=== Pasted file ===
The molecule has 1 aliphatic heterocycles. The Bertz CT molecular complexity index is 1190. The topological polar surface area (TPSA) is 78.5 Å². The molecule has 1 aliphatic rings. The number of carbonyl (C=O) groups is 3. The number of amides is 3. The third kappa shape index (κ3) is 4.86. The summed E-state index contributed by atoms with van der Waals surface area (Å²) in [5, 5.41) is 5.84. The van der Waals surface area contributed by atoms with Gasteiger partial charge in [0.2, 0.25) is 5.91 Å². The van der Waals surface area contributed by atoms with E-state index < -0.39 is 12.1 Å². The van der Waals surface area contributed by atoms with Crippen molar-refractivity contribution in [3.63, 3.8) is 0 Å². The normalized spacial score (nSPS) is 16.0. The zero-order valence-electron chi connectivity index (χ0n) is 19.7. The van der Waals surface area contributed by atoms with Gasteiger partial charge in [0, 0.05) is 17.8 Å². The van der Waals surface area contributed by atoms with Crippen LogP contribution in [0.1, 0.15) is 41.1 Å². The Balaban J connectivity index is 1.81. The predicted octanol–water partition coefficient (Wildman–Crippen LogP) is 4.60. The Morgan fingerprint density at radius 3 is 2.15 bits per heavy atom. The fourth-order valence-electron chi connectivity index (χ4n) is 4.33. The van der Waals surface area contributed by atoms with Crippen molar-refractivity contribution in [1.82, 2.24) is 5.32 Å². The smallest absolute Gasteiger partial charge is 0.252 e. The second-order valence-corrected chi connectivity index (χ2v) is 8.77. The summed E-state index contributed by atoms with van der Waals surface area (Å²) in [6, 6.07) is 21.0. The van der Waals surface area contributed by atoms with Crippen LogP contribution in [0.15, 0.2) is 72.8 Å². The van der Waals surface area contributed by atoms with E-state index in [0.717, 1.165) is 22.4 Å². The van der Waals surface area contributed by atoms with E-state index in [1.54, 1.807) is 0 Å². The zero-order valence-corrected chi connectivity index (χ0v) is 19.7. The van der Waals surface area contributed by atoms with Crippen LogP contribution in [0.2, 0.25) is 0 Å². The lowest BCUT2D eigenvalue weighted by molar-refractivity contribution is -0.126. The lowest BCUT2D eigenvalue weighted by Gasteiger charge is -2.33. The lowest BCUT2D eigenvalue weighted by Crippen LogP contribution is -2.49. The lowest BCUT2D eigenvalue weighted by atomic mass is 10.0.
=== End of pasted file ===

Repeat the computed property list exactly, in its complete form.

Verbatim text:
The molecule has 1 aliphatic heterocycles. The Bertz CT molecular complexity index is 1190. The topological polar surface area (TPSA) is 78.5 Å². The molecule has 1 aliphatic rings. The number of carbonyl (C=O) groups is 3. The number of amides is 3. The third kappa shape index (κ3) is 4.86. The summed E-state index contributed by atoms with van der Waals surface area (Å²) in [5, 5.41) is 5.84. The van der Waals surface area contributed by atoms with Gasteiger partial charge in [0.2, 0.25) is 5.91 Å². The van der Waals surface area contributed by atoms with E-state index < -0.39 is 12.1 Å². The van der Waals surface area contributed by atoms with Crippen molar-refractivity contribution in [3.63, 3.8) is 0 Å². The normalized spacial score (nSPS) is 16.0. The zero-order valence-electron chi connectivity index (χ0n) is 19.7. The van der Waals surface area contributed by atoms with Gasteiger partial charge in [0, 0.05) is 17.8 Å². The van der Waals surface area contributed by atoms with Crippen LogP contribution in [0.1, 0.15) is 41.1 Å². The Balaban J connectivity index is 1.81. The predicted octanol–water partition coefficient (Wildman–Crippen LogP) is 4.60. The Morgan fingerprint density at radius 3 is 2.15 bits per heavy atom. The fourth-order valence-electron chi connectivity index (χ4n) is 4.33. The van der Waals surface area contributed by atoms with Crippen molar-refractivity contribution in [1.82, 2.24) is 5.32 Å². The smallest absolute Gasteiger partial charge is 0.252 e. The second-order valence-corrected chi connectivity index (χ2v) is 8.77. The summed E-state index contributed by atoms with van der Waals surface area (Å²) in [6, 6.07) is 21.0. The van der Waals surface area contributed by atoms with Crippen LogP contribution in [0.15, 0.2) is 72.8 Å². The van der Waals surface area contributed by atoms with E-state index in [0.717, 1.165) is 22.4 Å². The van der Waals surface area contributed by atoms with E-state index in [1.54, 1.807) is 0 Å². The zero-order valence-corrected chi connectivity index (χ0v) is 19.7. The van der Waals surface area contributed by atoms with Crippen LogP contribution in [0.2, 0.25) is 0 Å². The lowest BCUT2D eigenvalue weighted by molar-refractivity contribution is -0.126. The lowest BCUT2D eigenvalue weighted by Gasteiger charge is -2.33. The lowest BCUT2D eigenvalue weighted by Crippen LogP contribution is -2.49. The lowest BCUT2D eigenvalue weighted by atomic mass is 10.0.